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Privilege To Overcome

Punishment 18 (2013)
Rating: 6.5/10

These Italian thrashers are not the first, nor probably the last band to exist under the moniker Ultra-Violence. Even so, what they lack in originality is made up for in their passion to mosh.

This four-piece were formed in Turin during 2009 and in 2012 they released the five-track Wildcrash EP. A year later and we’re introduced to Privilege To Overcome, a 13-track thrash fest blessed with decent cover art from Ed Repka (Death, Megadeth, Atheist, Defiance etc) and a sound that does its best to embed itself firmly in the mid-1980s. Think Slayer (obviously), Destruction, Sodom, Kreator, old Exodus and vintage Metallica.

For the most part it’s a seething, sneering debut full-length album which boasts some seriously stomping tunes, which to be honest I didn’t expect. As I often say in my reviews concerning modern thrash bands, the emphasis always seems to be on aping the bands of yesteryear, and most of the new thrash acts seem to fail miserably, but Ultra-Violence seem to have found the right mix.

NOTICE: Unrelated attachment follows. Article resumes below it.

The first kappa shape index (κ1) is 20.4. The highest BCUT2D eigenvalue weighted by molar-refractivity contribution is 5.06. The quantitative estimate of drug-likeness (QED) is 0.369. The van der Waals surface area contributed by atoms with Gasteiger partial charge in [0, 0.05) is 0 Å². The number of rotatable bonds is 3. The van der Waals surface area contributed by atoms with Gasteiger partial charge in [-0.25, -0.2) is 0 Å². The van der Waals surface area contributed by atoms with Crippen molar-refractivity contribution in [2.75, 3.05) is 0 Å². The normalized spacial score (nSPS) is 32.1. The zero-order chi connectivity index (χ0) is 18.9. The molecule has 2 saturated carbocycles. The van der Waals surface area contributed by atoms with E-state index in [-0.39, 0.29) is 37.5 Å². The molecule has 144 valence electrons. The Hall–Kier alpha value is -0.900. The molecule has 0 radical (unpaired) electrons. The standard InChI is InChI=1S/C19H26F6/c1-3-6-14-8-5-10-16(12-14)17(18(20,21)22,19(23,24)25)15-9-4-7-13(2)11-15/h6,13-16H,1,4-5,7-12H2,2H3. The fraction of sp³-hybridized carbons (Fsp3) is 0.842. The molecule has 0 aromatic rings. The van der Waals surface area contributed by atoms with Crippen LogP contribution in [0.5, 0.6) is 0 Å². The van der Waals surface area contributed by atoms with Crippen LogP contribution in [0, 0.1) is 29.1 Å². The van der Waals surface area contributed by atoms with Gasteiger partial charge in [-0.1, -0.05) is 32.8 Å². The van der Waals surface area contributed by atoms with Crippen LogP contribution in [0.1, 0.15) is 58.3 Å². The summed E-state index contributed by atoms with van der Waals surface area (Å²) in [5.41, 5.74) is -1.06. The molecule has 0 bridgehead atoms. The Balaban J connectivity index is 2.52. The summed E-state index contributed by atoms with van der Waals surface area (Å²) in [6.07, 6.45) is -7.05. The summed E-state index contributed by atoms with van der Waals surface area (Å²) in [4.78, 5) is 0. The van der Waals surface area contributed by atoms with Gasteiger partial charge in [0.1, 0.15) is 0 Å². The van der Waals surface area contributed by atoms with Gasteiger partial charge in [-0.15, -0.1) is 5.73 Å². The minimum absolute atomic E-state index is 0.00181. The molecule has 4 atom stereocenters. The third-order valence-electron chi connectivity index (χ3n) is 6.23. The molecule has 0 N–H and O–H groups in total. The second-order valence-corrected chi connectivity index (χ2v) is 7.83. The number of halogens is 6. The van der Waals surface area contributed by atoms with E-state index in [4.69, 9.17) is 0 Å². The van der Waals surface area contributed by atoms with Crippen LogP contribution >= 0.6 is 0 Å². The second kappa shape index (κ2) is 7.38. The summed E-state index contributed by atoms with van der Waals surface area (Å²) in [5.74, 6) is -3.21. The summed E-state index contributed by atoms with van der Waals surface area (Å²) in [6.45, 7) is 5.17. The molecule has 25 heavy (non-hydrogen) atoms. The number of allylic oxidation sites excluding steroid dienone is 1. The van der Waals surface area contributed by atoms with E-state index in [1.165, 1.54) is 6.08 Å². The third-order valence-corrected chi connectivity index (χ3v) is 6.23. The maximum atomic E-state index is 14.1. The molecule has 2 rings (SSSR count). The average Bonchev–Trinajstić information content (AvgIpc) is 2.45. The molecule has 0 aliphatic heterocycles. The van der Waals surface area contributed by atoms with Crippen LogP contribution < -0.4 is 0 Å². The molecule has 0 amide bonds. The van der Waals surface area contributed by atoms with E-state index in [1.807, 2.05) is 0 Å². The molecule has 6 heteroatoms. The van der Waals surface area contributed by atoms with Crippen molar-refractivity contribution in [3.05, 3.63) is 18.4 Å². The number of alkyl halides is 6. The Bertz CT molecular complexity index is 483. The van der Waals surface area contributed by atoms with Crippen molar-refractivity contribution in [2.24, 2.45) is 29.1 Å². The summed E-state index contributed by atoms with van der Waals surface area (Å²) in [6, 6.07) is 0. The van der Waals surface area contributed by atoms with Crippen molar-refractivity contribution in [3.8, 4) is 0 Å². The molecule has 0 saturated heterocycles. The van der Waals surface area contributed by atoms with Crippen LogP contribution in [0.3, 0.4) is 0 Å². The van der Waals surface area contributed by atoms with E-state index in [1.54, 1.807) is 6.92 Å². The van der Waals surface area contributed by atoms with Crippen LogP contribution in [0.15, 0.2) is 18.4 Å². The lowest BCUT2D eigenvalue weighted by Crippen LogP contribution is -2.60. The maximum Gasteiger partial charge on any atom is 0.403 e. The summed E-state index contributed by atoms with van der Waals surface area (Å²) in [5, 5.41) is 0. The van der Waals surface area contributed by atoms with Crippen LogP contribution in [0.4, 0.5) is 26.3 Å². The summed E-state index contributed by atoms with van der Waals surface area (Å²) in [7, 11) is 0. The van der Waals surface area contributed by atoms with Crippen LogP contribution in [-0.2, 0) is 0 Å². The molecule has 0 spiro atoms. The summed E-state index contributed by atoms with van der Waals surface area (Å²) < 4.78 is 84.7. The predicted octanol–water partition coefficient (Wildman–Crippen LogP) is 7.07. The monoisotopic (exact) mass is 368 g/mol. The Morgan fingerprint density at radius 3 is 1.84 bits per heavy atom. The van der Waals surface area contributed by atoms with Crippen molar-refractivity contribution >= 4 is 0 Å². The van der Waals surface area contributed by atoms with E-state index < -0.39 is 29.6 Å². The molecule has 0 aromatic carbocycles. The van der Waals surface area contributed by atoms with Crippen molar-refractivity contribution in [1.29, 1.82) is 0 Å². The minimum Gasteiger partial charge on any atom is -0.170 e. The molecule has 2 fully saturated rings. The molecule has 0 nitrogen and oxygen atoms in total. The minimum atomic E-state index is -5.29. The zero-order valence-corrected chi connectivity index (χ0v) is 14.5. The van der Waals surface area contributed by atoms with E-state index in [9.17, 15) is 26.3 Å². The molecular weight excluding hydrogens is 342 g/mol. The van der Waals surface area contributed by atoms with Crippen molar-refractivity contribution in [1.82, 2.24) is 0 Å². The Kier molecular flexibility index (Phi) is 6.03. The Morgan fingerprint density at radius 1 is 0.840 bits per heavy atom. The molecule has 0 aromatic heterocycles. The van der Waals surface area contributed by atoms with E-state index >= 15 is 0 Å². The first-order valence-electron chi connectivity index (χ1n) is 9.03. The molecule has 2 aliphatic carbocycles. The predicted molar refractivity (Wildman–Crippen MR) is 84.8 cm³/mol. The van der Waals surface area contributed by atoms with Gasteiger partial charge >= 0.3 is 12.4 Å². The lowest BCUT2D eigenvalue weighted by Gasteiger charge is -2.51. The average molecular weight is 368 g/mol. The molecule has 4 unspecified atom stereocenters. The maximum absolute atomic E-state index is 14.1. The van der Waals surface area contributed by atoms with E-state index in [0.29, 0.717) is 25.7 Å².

The guitars are crunchy, sprightly and have an ability to mosh at a fair pace, although the quartet are happy to slow the pace if needed, and that’s when the old Bay Area influence shines through. The twin guitar attack of Andrea Vacchiotti and Loris Castiglia, who also provides vocals, are pretty ferocious; Vacchiotti’s leads wouldn’t seem out of place on an old Slayer album, such are their flailing quality. Castiglia’s vocals are also of a serious nature, often spitting venom amidst the drum barrage of Simone Verre and Roberto Dimasi’s trembling bass.

Admittedly, the tracks do flit by in whirlwind fashion, the band often resorting to chaotic melody to stamp their influence, but the likes of ‘Stigmatized Reality’, ‘Restless Parasite’ and the lengthy ‘The Voodoo Cross’ are more than adequate numbers. Again, one will find themselves drowned by the almost archetype structures which most of us were familiar with back in the 1980s, but there is something intense about this little album, and I’m hoping it gets the credit it deserves rather than being swallowed within the scene which at the moment is brimming full of same sounding bands.

Ultra-Violence are not here to change the world of thrash, but one can’t help but tear down the walls to a track such as ‘10,000 Ways To Spread My Hate’ – even more staggering when one considers how young these guys look. Death Angel it isn’t, but Privilege To Overcome is a volatile speed fest of a record that should keep you going until lunchtime!

Neil Arnold

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